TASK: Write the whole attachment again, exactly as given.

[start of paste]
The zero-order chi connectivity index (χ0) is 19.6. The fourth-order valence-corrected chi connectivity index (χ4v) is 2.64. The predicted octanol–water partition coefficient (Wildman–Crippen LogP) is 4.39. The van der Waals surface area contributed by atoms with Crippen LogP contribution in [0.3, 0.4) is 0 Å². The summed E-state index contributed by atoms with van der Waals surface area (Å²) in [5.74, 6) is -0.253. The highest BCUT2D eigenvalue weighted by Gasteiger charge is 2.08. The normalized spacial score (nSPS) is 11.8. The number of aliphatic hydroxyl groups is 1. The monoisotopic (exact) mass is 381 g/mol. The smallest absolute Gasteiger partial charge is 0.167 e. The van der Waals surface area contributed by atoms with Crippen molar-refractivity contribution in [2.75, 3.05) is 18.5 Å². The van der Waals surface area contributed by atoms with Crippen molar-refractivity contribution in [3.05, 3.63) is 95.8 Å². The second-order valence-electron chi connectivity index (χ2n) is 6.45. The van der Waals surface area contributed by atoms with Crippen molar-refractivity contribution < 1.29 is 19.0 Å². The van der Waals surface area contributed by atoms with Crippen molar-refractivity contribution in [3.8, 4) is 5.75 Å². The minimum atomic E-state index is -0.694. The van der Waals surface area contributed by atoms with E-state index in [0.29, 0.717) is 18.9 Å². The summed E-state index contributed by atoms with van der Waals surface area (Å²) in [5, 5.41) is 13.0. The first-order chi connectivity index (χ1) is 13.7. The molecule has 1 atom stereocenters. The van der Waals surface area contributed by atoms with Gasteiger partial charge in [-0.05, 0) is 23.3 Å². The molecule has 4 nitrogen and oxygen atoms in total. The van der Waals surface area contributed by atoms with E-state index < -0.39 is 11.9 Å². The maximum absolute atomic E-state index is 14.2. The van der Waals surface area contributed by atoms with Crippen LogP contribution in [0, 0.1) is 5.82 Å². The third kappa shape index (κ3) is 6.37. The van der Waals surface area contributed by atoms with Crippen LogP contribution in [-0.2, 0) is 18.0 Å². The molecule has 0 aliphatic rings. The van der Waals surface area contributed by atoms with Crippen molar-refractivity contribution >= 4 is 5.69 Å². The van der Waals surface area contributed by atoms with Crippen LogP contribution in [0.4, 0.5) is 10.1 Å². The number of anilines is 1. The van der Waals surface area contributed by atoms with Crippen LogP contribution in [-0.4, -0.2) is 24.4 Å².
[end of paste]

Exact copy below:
The zero-order chi connectivity index (χ0) is 19.6. The fourth-order valence-corrected chi connectivity index (χ4v) is 2.64. The predicted octanol–water partition coefficient (Wildman–Crippen LogP) is 4.39. The van der Waals surface area contributed by atoms with Crippen LogP contribution in [0.3, 0.4) is 0 Å². The summed E-state index contributed by atoms with van der Waals surface area (Å²) in [5.74, 6) is -0.253. The highest BCUT2D eigenvalue weighted by Gasteiger charge is 2.08. The normalized spacial score (nSPS) is 11.8. The number of aliphatic hydroxyl groups is 1. The monoisotopic (exact) mass is 381 g/mol. The smallest absolute Gasteiger partial charge is 0.167 e. The van der Waals surface area contributed by atoms with Crippen molar-refractivity contribution in [2.75, 3.05) is 18.5 Å². The van der Waals surface area contributed by atoms with Crippen molar-refractivity contribution in [3.05, 3.63) is 95.8 Å². The second-order valence-electron chi connectivity index (χ2n) is 6.45. The van der Waals surface area contributed by atoms with Crippen molar-refractivity contribution < 1.29 is 19.0 Å². The van der Waals surface area contributed by atoms with Crippen molar-refractivity contribution in [3.8, 4) is 5.75 Å². The minimum atomic E-state index is -0.694. The van der Waals surface area contributed by atoms with E-state index in [0.29, 0.717) is 18.9 Å². The summed E-state index contributed by atoms with van der Waals surface area (Å²) in [5, 5.41) is 13.0. The first-order chi connectivity index (χ1) is 13.7. The molecule has 1 atom stereocenters. The van der Waals surface area contributed by atoms with Gasteiger partial charge in [-0.05, 0) is 23.3 Å². The molecule has 4 nitrogen and oxygen atoms in total. The van der Waals surface area contributed by atoms with E-state index < -0.39 is 11.9 Å². The maximum absolute atomic E-state index is 14.2. The van der Waals surface area contributed by atoms with Crippen LogP contribution in [0, 0.1) is 5.82 Å². The third kappa shape index (κ3) is 6.37. The van der Waals surface area contributed by atoms with Crippen LogP contribution in [-0.2, 0) is 18.0 Å². The molecule has 0 aliphatic rings. The van der Waals surface area contributed by atoms with Crippen molar-refractivity contribution >= 4 is 5.69 Å². The van der Waals surface area contributed by atoms with Crippen LogP contribution in [0.4, 0.5) is 10.1 Å². The number of anilines is 1. The van der Waals surface area contributed by atoms with Crippen LogP contribution in [-0.4, -0.2) is 24.4 Å².